Foard County formed in 1891 and was named after Robert Levi Foard, a soldier of the American Civil War

Wilbarger County formed in 1858 and was named after Josiah Pugh Wilbarger and Mathias Wilbarger, early settlers of Texas

Wichita County formed in 1858 and was named after the Indians that once inhabited the area

Clay County formed in 1857 and was named after Henry Clay, a famous statesman

Montague County formed in 1858 and was named after Daniel Montague, a soldier of the Mexican-American War

Cooke County formed in 1848 and was named after William Gordon Cooke, a soldier in the Texas Revolution

Grayson County formed in 1846 and was named after Peter Wagener Grayson, attorney general of the Republic

Willacy County formed in 1911 and was named after John G. Willacy, senator

Cameron County formed in 1848 and was named after Captain Ewen Cameron, soldier in the Texas Revolution

Hidalgo County formed in 1852 and was named after Miguel Hidalgo y Costilla, "cry for Mexican independence from Spanish rule"

Starr County formed in 1838 and was named after James Harper Starr, secretary of state

Fannin County formed in 1837 and was named after James Fannin, commander of Texans killed in Goliad Massacre

Lamar County formed in 1841 and was named after Mirabeau Buonaparte Lamar, second president of Texas

Delta County formed in 1870 and was named Delta because of the county's triangle shape

Red River County formed in 1837 and was named after the northern boundary of the state which is the Red River

Bowie County formed in 1840 and was named after James Bowie, a knife wielding legend that died in the Battle of the Alamo

Cochran County formed in 1876 and was named after Robert E. Cochran, defended the Alamo

Hockley County formed in 1876 and was named after George Washington Hockley, secretary of war

Bastrop County formed in 1836 and was named after Felipe Enrique Neri, Baron de Bastrop; who escaped to Texas from the Netherlands where he was wanted for embezzlement

Lubbock County formed in 1851 and was named after Thomas Saltus Lubbock, a Texas Ranger

Crosby County formed in 1876 and was named for Stephen Crosby, a land commissioner

Dickens County formed in 1891 and was named after J. Dickens, died at Battle of the Alamo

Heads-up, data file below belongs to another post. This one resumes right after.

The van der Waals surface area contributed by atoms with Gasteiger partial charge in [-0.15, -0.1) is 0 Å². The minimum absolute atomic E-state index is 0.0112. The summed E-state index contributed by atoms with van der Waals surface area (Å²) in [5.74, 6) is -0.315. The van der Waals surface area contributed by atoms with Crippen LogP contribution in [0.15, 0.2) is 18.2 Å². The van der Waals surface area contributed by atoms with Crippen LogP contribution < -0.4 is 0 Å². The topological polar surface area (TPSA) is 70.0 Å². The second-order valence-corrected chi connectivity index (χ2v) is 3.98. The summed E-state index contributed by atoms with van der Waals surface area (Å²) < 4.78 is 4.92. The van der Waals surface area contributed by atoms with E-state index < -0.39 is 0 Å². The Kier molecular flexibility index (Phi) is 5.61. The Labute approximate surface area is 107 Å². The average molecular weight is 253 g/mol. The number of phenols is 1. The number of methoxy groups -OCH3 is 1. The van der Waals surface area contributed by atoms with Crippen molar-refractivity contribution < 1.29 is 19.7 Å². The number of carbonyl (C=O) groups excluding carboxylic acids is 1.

King County formed in 1852 and was named after William Rufus King, Vice-President of Washington territory but in 1986 it was renamed in honor of Martin Luther King, Jr.

Knox County formed in 1876 and was named after Henry Know, a general in the American Revolutionary War

Baylor County formed in 1858 and was named after Henry Weidner Baylor, a Texas Rangers surgeon

Archer County formed in 1858 and was named after Tanner Archer, a Texas commissioner

Yoakum County formed in 1876 and was named after Henderson King Yoakum, a historian for Texas

Terry County formed in 1876 and was named after Benjamin Franklin Terry, a Confederate colonel

Lynn County formed in 1876 from Bexar County

Garza County formed in 1876 and was named after a prominent family of Jose Antonio de la Garza

Kent County formed in 1876 and was named after Andrew Kent, a soldier that died at the Battle of the Alamo

Stonewall County formed in 1876 and was named after Stonewall Jackson, a famous general of the Confederate Army

Haskell County formed in 1858 and was named after Charles Ready Haskell, killed in the Goliad massacre

Throckmorton County formed in 1879 and was named after William Throckmorton, an early settler of the area

Young County formed in 1856 and was named after William Cocke Young, an early settler and soldier

Jack County formed in 1856 and was named after brothers Patrick Churchill Jack and William Houston Jack, soldiers in the Texas Revolution

Wise County formed in 1856 and was named after Henry Alexander Wise, a US Congressman

Denton County formed in 1846 and was named after John B. Denton, a minister, lawyer, soldier and politician

Collin County formed in 1846 and was named after Collin McKinney, one of 5 that drafted the Texas Declaration of Independence

Rains County formed in 1870 and was named after Emory Rains, state legislator

Hopkins County formed in 1846 and was named after David Hopkins, an early settler

Franklin County formed in 1875 and was named after Judge Benjamin C. Franklin though it was never officially recorded

Titus County formed in 1846 and was named after Andrew Jackson Titus, early settler of the area

Morris County formed in 1875 and was named after William Wright Morris, a judge and planter